ITC Lake Erie Connector LLC: Canada’s National Energy Board approves issuance of certificate for proposed line

ITC Lake Erie Connector LLC, a wholly owned subsidiary of ITC Holdings, on June 28 said that Canada’s Governor in Council has approved the issuance of a certificate of public convenience and necessity – which Canada’s National Energy Board (NEB) issued on June 26 – for the ITC Lake Erie Connector transmission line.

The NEB provided its initial recommendation of the certificate to Canada’s Governor in Council in January, the company added, noting that the issuance of the certificate completes the project’s major permit application process in Canada.

The ITC Lake Erie Connector is a proposed 1,000-MW, bi-directional, high-voltage direct current (HVDC) underwater transmission line that would, according to the company, provide the first direct link between the markets of the Ontario Independent Electricity System Operator (IESO) and PJM Interconnection.

The proposed +/-320-kV line, which would be about 73 miles long, would connect converter stations located in Erie, Pa., and Nanticoke, Ontario, the company said. A 345-kV alternating current (AC) line would connect the Erie converter station to Penelec’s existing Erie West substation, while a 500-kV AC line would tie the Nanticoke converter station to Hydro One’s Nanticoke substation, the company said, adding that most of the line would be buried beneath Lake Erie or underground, using existing roadway rights of way.

According to the certificate, which is posted on the project’s webpage, “[T]he board has determined, taking into account ITC Lake Erie’s mitigative measures and those set out in the conditions to this certificate, that the proposed ITC Lake Erie Connector international power line is not likely to cause significant adverse environmental effects.”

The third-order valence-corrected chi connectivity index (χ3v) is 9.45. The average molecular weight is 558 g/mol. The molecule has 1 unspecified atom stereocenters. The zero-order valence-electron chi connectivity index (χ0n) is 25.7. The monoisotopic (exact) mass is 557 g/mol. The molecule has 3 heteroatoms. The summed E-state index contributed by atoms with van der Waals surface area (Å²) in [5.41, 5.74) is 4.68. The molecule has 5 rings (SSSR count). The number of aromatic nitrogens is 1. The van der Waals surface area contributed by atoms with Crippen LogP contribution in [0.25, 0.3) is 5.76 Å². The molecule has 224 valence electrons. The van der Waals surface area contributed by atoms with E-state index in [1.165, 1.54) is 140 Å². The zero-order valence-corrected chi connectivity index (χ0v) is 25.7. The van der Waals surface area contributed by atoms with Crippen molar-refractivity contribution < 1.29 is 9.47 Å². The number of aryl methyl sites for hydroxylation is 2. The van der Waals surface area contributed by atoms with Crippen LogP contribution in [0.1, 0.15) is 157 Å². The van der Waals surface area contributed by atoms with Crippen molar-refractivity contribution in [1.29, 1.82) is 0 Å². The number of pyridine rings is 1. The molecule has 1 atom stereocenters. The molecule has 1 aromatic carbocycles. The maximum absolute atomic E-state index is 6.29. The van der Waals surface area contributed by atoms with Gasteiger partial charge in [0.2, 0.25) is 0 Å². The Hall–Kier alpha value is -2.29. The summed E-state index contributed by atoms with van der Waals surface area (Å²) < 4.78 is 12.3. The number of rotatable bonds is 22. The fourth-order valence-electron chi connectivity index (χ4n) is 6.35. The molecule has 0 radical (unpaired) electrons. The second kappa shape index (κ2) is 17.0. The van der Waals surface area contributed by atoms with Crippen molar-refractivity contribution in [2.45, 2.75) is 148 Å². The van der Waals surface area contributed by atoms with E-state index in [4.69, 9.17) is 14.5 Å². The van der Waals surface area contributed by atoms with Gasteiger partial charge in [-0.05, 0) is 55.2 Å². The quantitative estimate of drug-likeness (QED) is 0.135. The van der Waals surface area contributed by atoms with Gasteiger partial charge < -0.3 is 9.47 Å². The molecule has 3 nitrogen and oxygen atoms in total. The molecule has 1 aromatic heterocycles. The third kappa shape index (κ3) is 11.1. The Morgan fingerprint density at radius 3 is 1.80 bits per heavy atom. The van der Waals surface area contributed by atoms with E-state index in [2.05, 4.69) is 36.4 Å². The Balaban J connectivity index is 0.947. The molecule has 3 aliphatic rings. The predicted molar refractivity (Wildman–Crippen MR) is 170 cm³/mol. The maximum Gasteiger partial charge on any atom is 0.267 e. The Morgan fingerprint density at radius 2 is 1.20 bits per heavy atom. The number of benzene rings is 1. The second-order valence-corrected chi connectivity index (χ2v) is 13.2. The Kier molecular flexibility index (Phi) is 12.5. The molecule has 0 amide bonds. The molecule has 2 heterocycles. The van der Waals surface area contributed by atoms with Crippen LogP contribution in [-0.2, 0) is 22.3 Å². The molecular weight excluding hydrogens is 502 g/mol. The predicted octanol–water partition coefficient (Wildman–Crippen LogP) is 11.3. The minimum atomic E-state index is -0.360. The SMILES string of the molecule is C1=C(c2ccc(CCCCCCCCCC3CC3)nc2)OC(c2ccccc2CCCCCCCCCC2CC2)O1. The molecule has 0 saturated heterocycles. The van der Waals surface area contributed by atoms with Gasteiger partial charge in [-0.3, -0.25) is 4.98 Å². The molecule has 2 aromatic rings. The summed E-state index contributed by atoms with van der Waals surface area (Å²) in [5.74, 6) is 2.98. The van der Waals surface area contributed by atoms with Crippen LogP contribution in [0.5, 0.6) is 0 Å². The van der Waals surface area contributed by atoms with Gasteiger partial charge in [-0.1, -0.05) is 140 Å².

The board, the certificate said, has found that the line is, and will be, required by the present and future public convenience and necessity.

The certificate noted that it is subject to 42 conditions, including that ITC Lake Erie is to not sell, convey, lease, or otherwise transfer the power line to any person, in whole or party, without leave of the board. The conditions also include that ITC Lake Erie is to, for instance, file with the board for approval, at least 90 days prior to the start of construction, a “Quality Assurance and Compliance Program,” which is to describe the methods by which the company is to ensure that the project is designed, built, and operated in conformity with the conditions of the certificate, designs, specifications, and undertakings set forth in its application or as otherwise adduced in its evidence before the board.

The conditions also include that ITC Lake Erie is to file with the board for approval, at least 90 days before the start of construction, a drawing showing the “horizontal directional drilling” (HDD) drill path, entry and exit points, the anticipated drill angles at the entry and exit points, the no drill zone, and the soil stratigraphy along the HDD trajectory based on the available borehole information.

Among other things, the certificate noted that the conditions also include that ITC Lake Erie is to file with the board, at least 60 days before the start of construction, confirmation that all necessary U.S. federal and state permits, as well as regulatory approvals regarding electrical standards and installation practices have been received for the U.S. portion of the project.